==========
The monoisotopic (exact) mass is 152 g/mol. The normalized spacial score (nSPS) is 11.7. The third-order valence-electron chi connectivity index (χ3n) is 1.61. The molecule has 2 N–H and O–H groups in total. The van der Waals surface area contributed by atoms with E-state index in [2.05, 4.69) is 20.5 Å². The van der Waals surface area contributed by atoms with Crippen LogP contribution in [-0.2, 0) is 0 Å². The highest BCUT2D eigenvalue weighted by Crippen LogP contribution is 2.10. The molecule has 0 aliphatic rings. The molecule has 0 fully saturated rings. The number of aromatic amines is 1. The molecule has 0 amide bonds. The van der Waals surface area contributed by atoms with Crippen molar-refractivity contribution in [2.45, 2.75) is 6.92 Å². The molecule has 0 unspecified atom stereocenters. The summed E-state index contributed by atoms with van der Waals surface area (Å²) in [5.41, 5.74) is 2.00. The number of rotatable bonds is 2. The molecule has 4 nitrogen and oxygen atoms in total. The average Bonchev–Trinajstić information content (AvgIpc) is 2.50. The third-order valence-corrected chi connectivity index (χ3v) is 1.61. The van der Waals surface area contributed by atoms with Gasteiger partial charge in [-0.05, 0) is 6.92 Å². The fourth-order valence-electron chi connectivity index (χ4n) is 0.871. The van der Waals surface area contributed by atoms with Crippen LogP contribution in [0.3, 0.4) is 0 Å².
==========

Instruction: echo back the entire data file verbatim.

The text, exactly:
The monoisotopic (exact) mass is 152 g/mol. The normalized spacial score (nSPS) is 11.7. The third-order valence-electron chi connectivity index (χ3n) is 1.61. The molecule has 2 N–H and O–H groups in total. The van der Waals surface area contributed by atoms with E-state index in [2.05, 4.69) is 20.5 Å². The van der Waals surface area contributed by atoms with Crippen LogP contribution in [-0.2, 0) is 0 Å². The highest BCUT2D eigenvalue weighted by Crippen LogP contribution is 2.10. The molecule has 0 aliphatic rings. The molecule has 0 fully saturated rings. The number of aromatic amines is 1. The molecule has 0 amide bonds. The van der Waals surface area contributed by atoms with Crippen molar-refractivity contribution in [2.45, 2.75) is 6.92 Å². The molecule has 0 unspecified atom stereocenters. The summed E-state index contributed by atoms with van der Waals surface area (Å²) in [5.41, 5.74) is 2.00. The number of rotatable bonds is 2. The molecule has 4 nitrogen and oxygen atoms in total. The average Bonchev–Trinajstić information content (AvgIpc) is 2.50. The third-order valence-corrected chi connectivity index (χ3v) is 1.61. The van der Waals surface area contributed by atoms with Gasteiger partial charge in [-0.05, 0) is 6.92 Å². The fourth-order valence-electron chi connectivity index (χ4n) is 0.871. The van der Waals surface area contributed by atoms with Crippen LogP contribution in [0.3, 0.4) is 0 Å².